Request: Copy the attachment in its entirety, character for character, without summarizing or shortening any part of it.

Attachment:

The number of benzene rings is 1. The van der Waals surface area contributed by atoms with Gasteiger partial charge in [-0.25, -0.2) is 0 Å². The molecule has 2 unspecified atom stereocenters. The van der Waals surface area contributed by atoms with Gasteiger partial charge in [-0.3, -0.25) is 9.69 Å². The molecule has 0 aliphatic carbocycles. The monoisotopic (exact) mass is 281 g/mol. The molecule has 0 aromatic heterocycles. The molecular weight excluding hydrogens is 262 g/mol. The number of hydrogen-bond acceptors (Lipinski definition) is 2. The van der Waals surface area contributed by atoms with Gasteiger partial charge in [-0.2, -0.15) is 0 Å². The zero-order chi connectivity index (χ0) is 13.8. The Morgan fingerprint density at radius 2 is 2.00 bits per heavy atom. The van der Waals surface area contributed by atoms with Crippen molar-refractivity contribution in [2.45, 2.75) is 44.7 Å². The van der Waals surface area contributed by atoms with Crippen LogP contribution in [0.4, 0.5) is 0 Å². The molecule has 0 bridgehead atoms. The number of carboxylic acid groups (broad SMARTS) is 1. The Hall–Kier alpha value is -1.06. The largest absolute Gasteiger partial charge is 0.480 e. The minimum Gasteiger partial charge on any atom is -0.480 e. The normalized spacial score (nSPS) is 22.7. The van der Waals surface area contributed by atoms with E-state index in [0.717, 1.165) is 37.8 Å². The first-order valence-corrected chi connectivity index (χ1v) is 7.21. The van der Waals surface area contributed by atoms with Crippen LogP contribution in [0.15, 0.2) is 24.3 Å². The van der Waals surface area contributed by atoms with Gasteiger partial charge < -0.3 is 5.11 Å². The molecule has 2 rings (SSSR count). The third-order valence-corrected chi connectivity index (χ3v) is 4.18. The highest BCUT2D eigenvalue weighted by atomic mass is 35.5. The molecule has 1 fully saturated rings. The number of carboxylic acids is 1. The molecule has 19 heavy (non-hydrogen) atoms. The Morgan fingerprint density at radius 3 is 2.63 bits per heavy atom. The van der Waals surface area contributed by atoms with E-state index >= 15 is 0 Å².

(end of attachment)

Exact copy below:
The number of benzene rings is 1. The van der Waals surface area contributed by atoms with Gasteiger partial charge in [-0.25, -0.2) is 0 Å². The molecule has 2 unspecified atom stereocenters. The van der Waals surface area contributed by atoms with Gasteiger partial charge in [-0.3, -0.25) is 9.69 Å². The molecule has 0 aliphatic carbocycles. The monoisotopic (exact) mass is 281 g/mol. The molecule has 0 aromatic heterocycles. The molecular weight excluding hydrogens is 262 g/mol. The number of hydrogen-bond acceptors (Lipinski definition) is 2. The van der Waals surface area contributed by atoms with Gasteiger partial charge in [-0.2, -0.15) is 0 Å². The zero-order chi connectivity index (χ0) is 13.8. The Morgan fingerprint density at radius 2 is 2.00 bits per heavy atom. The van der Waals surface area contributed by atoms with Crippen molar-refractivity contribution in [2.45, 2.75) is 44.7 Å². The van der Waals surface area contributed by atoms with Crippen LogP contribution in [0.4, 0.5) is 0 Å². The molecule has 0 bridgehead atoms. The number of carboxylic acid groups (broad SMARTS) is 1. The Hall–Kier alpha value is -1.06. The largest absolute Gasteiger partial charge is 0.480 e. The minimum Gasteiger partial charge on any atom is -0.480 e. The normalized spacial score (nSPS) is 22.7. The van der Waals surface area contributed by atoms with E-state index in [0.717, 1.165) is 37.8 Å². The first-order valence-corrected chi connectivity index (χ1v) is 7.21. The van der Waals surface area contributed by atoms with Crippen LogP contribution in [0.15, 0.2) is 24.3 Å². The van der Waals surface area contributed by atoms with Gasteiger partial charge < -0.3 is 5.11 Å². The molecule has 2 rings (SSSR count). The third-order valence-corrected chi connectivity index (χ3v) is 4.18. The highest BCUT2D eigenvalue weighted by atomic mass is 35.5. The molecule has 1 fully saturated rings. The number of carboxylic acids is 1. The molecule has 19 heavy (non-hydrogen) atoms. The Morgan fingerprint density at radius 3 is 2.63 bits per heavy atom. The van der Waals surface area contributed by atoms with E-state index >= 15 is 0 Å².